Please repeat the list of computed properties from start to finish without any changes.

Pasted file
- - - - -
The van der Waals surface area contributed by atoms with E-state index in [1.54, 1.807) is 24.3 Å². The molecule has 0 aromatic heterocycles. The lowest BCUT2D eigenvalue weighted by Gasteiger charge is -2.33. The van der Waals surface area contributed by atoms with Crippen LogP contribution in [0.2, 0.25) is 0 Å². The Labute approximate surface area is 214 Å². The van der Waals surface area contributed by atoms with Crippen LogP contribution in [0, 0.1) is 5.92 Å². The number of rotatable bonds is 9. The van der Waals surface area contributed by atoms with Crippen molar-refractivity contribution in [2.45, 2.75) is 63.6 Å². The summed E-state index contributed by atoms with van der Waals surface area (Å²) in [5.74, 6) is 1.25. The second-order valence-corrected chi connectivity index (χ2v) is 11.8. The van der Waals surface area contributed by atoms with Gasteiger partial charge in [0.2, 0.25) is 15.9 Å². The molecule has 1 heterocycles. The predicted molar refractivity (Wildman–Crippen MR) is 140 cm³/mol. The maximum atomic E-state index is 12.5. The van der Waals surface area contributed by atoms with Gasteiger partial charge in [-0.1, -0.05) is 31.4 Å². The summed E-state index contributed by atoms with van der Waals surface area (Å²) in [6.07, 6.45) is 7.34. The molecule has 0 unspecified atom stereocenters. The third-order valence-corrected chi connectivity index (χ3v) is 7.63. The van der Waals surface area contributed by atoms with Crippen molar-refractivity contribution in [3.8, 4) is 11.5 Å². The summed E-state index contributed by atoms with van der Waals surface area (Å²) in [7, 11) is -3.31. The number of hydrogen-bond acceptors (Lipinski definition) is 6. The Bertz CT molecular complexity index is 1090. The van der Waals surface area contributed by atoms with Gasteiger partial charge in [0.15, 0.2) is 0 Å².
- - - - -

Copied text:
The van der Waals surface area contributed by atoms with E-state index in [1.54, 1.807) is 24.3 Å². The molecule has 0 aromatic heterocycles. The lowest BCUT2D eigenvalue weighted by Gasteiger charge is -2.33. The van der Waals surface area contributed by atoms with Crippen LogP contribution in [0.2, 0.25) is 0 Å². The Labute approximate surface area is 214 Å². The van der Waals surface area contributed by atoms with Crippen LogP contribution in [0, 0.1) is 5.92 Å². The number of rotatable bonds is 9. The van der Waals surface area contributed by atoms with Crippen molar-refractivity contribution in [2.45, 2.75) is 63.6 Å². The summed E-state index contributed by atoms with van der Waals surface area (Å²) in [5.74, 6) is 1.25. The second-order valence-corrected chi connectivity index (χ2v) is 11.8. The van der Waals surface area contributed by atoms with Gasteiger partial charge in [0.2, 0.25) is 15.9 Å². The molecule has 1 heterocycles. The predicted molar refractivity (Wildman–Crippen MR) is 140 cm³/mol. The maximum atomic E-state index is 12.5. The van der Waals surface area contributed by atoms with Gasteiger partial charge in [-0.1, -0.05) is 31.4 Å². The summed E-state index contributed by atoms with van der Waals surface area (Å²) in [6.07, 6.45) is 7.34. The molecule has 0 unspecified atom stereocenters. The third-order valence-corrected chi connectivity index (χ3v) is 7.63. The van der Waals surface area contributed by atoms with Crippen molar-refractivity contribution in [3.8, 4) is 11.5 Å². The summed E-state index contributed by atoms with van der Waals surface area (Å²) in [7, 11) is -3.31. The number of hydrogen-bond acceptors (Lipinski definition) is 6. The Bertz CT molecular complexity index is 1090. The van der Waals surface area contributed by atoms with Gasteiger partial charge in [0.15, 0.2) is 0 Å².